Belvoir CEO warns of continuing rental increases in 2022 and beyond
17 Jun • Belvoir
Belvoir’s rental statistics reveal the highest rental increases since records began in 2008. Belvoir CEO Dorian Gonsalves warns of further challenges to come, as years of flawed government policies continue to impact the market, resulting in stock shortages and high tenant demand.
“Taking into account that most of our offices are outside the London area, at the end of last year those Belvoir offices that have been trading since 2008 in England, Scotland and Wales were reporting average advertised monthly rents of £817.” says Dorian. “This represents a large year on year increase of just under 9.5%. At the end of last year, most of Belvoir’s franchisees were predicting that rents were likely to stay the same or would continue to rise in 2022. Belvoir’s figures are comparable with data from other sources, with Zoopla recently reporting the strongest rental growth in 13 years. Rents do not typically rise or fall by more than +/-4%, so these are staggering figures.
“A cross-section survey of franchisees across the Belvoir network reveals that half are experiencing a shortage in all types of properties, from one-bed flats up to five-bedroom homes. There is some regional variation, but franchisees in most regions are predicting that there is little indication of any easing in the shortage of available properties.
“When analysing the market, it is important to note the clear distinction between rental rises and rises in house prices. Rental increases are not due to Covid, or the race for space, and most definitely cannot be blamed on so-called ‘greedy landlords.’ The reason for these increases is 100% due to the barrage of flawed policies that the government has introduced in recent years, which have discouraged landlords from bringing new properties into the sector. These policies have included the introduction of higher stamp duty, the phasing out of mortgage tax relief, and the many stringent requirements placed on landlords to remain legally compliant. The resulting higher operating costs, coupled with increased maintenance prices, have left landlords with no option but to increase rents for new tenancies so that they can cover these higher costs.
“Estate agency saw unprecedented levels of activity in 2021, with numbers of transactions reaching around 1.5 million. This is expected to fall to normal pre-Covid levels of around 1.2 million transactions in 2022, although prices remain exceptionally strong. The latest twenty report confirmed that sales agreed across the whole of the United Kingdom in 2021 were on average 13% greater than 2020, with double-digit growth experienced in most regions. Stock levels are now lower, and this reduction has been behavioural, exacerbated by events such as the stamp duty holiday, the post-lockdown race for space and access to cheap mortgage rates, which have enabled people to borrow more money and pay higher prices to obtain their perfect home. This is not the case with the PRS.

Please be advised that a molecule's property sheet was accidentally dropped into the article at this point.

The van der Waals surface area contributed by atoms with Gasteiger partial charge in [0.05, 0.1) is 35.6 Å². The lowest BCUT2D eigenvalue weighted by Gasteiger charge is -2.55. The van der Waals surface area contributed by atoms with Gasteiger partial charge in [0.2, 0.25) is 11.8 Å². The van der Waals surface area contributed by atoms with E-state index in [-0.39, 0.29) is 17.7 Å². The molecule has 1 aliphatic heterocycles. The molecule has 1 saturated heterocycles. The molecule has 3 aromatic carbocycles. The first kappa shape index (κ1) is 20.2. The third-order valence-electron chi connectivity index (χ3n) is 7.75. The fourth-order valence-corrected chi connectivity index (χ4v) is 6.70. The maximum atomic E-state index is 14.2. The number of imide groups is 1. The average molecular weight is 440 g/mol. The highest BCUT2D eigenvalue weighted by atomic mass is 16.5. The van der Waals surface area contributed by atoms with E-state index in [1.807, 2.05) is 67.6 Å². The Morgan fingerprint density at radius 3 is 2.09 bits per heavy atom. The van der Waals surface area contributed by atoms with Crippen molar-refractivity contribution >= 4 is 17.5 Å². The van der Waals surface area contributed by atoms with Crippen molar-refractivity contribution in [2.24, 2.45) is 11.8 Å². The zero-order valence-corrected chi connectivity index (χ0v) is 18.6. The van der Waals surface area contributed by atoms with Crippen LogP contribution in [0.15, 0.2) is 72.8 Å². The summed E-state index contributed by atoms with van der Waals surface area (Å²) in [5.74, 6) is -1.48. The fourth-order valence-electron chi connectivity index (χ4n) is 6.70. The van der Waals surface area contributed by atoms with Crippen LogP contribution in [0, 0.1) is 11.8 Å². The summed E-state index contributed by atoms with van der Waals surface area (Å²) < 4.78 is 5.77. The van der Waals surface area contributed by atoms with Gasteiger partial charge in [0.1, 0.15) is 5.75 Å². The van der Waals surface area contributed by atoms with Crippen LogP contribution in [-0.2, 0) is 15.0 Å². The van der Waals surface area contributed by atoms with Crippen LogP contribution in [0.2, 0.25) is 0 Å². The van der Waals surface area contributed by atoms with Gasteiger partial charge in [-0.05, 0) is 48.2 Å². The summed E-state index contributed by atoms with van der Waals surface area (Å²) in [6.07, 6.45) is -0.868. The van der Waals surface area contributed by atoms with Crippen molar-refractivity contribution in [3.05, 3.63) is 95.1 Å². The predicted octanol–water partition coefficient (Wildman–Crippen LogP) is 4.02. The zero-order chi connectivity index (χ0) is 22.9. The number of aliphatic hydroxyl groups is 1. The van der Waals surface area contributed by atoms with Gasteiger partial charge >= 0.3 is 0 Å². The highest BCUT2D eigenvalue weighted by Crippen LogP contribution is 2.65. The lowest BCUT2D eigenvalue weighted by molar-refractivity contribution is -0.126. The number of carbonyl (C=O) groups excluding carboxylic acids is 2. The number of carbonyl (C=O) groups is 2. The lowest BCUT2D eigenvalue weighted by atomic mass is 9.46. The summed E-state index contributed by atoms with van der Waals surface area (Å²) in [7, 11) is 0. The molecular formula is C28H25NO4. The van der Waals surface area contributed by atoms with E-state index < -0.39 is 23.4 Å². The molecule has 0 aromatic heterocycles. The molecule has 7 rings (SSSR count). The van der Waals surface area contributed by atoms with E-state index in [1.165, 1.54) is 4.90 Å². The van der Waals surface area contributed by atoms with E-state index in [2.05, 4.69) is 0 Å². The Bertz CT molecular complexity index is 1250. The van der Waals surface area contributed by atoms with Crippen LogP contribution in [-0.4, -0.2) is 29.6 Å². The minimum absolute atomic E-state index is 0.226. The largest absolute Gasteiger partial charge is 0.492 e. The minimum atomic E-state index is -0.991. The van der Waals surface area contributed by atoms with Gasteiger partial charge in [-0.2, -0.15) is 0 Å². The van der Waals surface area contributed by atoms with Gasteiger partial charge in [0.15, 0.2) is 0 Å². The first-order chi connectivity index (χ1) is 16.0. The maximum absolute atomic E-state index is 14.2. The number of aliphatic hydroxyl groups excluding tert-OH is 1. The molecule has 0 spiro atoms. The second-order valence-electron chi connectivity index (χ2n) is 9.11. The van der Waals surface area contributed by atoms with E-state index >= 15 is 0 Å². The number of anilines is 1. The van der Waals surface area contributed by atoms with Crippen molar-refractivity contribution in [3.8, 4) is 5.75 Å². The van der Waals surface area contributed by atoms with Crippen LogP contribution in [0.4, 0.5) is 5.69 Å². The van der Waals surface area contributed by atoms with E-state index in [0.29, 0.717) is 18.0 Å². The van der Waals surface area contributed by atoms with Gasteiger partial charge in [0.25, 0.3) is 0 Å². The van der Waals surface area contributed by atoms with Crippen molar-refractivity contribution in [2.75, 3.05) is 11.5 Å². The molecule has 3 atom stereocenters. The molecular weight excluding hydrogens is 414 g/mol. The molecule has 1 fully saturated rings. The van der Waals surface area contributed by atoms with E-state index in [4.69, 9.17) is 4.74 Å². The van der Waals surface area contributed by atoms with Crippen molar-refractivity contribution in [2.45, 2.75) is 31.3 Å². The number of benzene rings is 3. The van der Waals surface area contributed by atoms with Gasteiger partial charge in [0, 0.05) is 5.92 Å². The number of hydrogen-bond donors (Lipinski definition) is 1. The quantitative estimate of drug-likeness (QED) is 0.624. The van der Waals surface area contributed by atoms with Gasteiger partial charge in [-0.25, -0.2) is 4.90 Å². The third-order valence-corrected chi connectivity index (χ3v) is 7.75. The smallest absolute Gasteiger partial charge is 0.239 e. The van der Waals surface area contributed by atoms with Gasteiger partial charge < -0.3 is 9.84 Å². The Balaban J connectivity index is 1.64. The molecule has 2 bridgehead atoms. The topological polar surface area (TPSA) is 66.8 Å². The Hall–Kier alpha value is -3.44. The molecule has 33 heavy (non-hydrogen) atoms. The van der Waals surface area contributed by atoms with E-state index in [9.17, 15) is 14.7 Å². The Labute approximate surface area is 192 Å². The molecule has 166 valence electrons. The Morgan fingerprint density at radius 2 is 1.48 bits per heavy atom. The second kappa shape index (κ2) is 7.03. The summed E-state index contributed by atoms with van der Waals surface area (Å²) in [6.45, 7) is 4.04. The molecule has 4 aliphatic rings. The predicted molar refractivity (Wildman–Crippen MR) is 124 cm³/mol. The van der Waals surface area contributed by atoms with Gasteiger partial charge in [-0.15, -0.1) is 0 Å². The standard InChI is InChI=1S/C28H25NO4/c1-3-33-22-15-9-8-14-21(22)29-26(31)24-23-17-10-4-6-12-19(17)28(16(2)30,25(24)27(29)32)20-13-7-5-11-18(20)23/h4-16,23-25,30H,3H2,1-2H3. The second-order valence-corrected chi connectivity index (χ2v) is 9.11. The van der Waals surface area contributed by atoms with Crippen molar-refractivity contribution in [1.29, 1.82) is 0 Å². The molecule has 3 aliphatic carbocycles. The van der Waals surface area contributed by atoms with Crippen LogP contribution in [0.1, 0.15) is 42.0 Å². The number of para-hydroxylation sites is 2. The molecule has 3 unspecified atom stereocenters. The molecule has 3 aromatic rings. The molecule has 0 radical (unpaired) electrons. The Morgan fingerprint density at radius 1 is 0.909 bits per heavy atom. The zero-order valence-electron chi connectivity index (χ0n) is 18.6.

“Despite everything that landlords have had to endure in recent years, there is no evidence of a mass exodus from the sector. The English Housing Survey reveals that BTL grew significantly between 2002 -2016, more than doubling in size to 20%, falling slightly to 19% in 2016. The market has remained at this level ever since. This is a good indication that despite everything thrown at landlords they have not left the sector, although new landlords have been discouraged from purchasing new properties, which means there is inevitably less availability of accommodation for tenants.
“I predict that rental inflation will continue to increase at 8-10% for the rest of this year and will only fall back to previous lower levels of inflation if more landlords are encouraged to bring more properties to the market. The number of estate agency transactions are likely to return to pre-Covid levels in 2022, with further house price growth due to strong buyer demand coupled with low mortgage rates.
“In the current market, it is more important than ever for landlords to be encouraged to use the services of a reputable, professional property management agent. A good agent will help landlords to secure the best tenants for their property and ensure they keep up to date with changing regulations. To conclude, there is no doubt in my mind that the blame for the shortage of availability of rental properties, and the subsequent increase in rents, lies not with landlords, but squarely at the feet of government and the policies that have been introduced. We hope that the government listens to industry professionals in 2022 and will work with us to help ease pressure on the market.”
To view the Belvoir’s rental indexes in full, visit: https://www.belvoir.co.uk/rental-index/